Understanding HIPAA Right of Access- A Patient’s Right to Access their Medical Records
According to a recent study there has been widespread noncompliance with the HIPAA right of access. In fact, more than half of the providers that were assessed in this report were either not fully compliant with the HIPAA law or it took multiple attempts before becoming compliant. (1)
What is HIPAA Right of Access?
The HIPAA Privacy Rule provides patients with a legal and enforceable right to obtain copies of the information in their medical records, upon request. Furthermore, covered entities are required to provide individuals with access to their PHI (protected health information) when requested in one or more “designated record sets” maintained by or for the covered entity. This also includes the right to obtain or transmit a copy of the PHI to a designated person or entity of the patient’s choice. (2)
What is a Designated Record Set?
A “designated record set” is defined as a group of records maintained by or for a covered entity. A record is any item or group of information that includes PHI and is kept, collected, used, or disseminated by or for a covered entity. Including:
However, when a covered entity responds to a patient request for medical records, they are not required to create any additional information, such as explanatory materials that do not already exist in the designated record set.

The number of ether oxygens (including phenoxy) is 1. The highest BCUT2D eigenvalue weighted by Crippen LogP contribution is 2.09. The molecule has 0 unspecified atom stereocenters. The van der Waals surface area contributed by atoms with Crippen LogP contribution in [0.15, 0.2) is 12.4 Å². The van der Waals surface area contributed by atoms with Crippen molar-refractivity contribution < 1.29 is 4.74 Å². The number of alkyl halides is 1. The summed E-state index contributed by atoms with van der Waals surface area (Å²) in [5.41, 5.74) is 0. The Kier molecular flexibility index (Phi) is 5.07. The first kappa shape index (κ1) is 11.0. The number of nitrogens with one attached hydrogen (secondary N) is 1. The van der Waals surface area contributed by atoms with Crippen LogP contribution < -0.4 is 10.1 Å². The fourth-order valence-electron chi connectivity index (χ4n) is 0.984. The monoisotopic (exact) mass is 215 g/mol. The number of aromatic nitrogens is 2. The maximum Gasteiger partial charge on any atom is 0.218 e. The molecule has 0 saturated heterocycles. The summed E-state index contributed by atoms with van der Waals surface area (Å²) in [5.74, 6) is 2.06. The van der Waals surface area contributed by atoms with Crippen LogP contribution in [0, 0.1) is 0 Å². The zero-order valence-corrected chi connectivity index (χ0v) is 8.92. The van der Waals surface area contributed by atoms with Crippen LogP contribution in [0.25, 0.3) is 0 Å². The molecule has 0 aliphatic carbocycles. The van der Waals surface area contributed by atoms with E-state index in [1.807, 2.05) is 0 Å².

Information Excluded from the Right of Access
A patient does NOT have a right to access PHI that is not part of a designated record set because the information is not used to make decisions about the patient. This may include quality assessments or improvement records, hospital peer review files, patient safety records, or business planning and management records that are used for business decisions rather than to make decisions about patients.
Additionally, patients do NOT have the right to access the following:
Requests for Access
A covered entity may require patients to submit their requests for health records in writing, but they must inform patients of this requirement. Additionally, covered entities may offer patients the option to use email/secure web portal to make their request or by supplying a form. As long as the request to not create unreasonable delay from the patient obtaining their PHI. (2,3)
Timeliness in Providing Access
When providing patients access to their PHI, a covered entity must provide this information no later than 30 calendar days from receiving the request. While this is the maximum limit, covered entities are encouraged to respond as soon as possible.
If the covered entity is unable to provide access within the 30-day requirement, for reason such as the information is offsite and not readily accessible---then the covered entity may extend this timeframe no more than 30 additional days. The extension must be provided in writing with the reason for the delay, and the date by which the patient will receive the PHI. Only one extension is permitted per access request. (2,3)
For questions regarding the Right to Access or HIPAA regulations contact the experts at MedSafe. MedSafe is the nation's leading one-stop resource for outsourced safety and health compliance solutions in healthcare.
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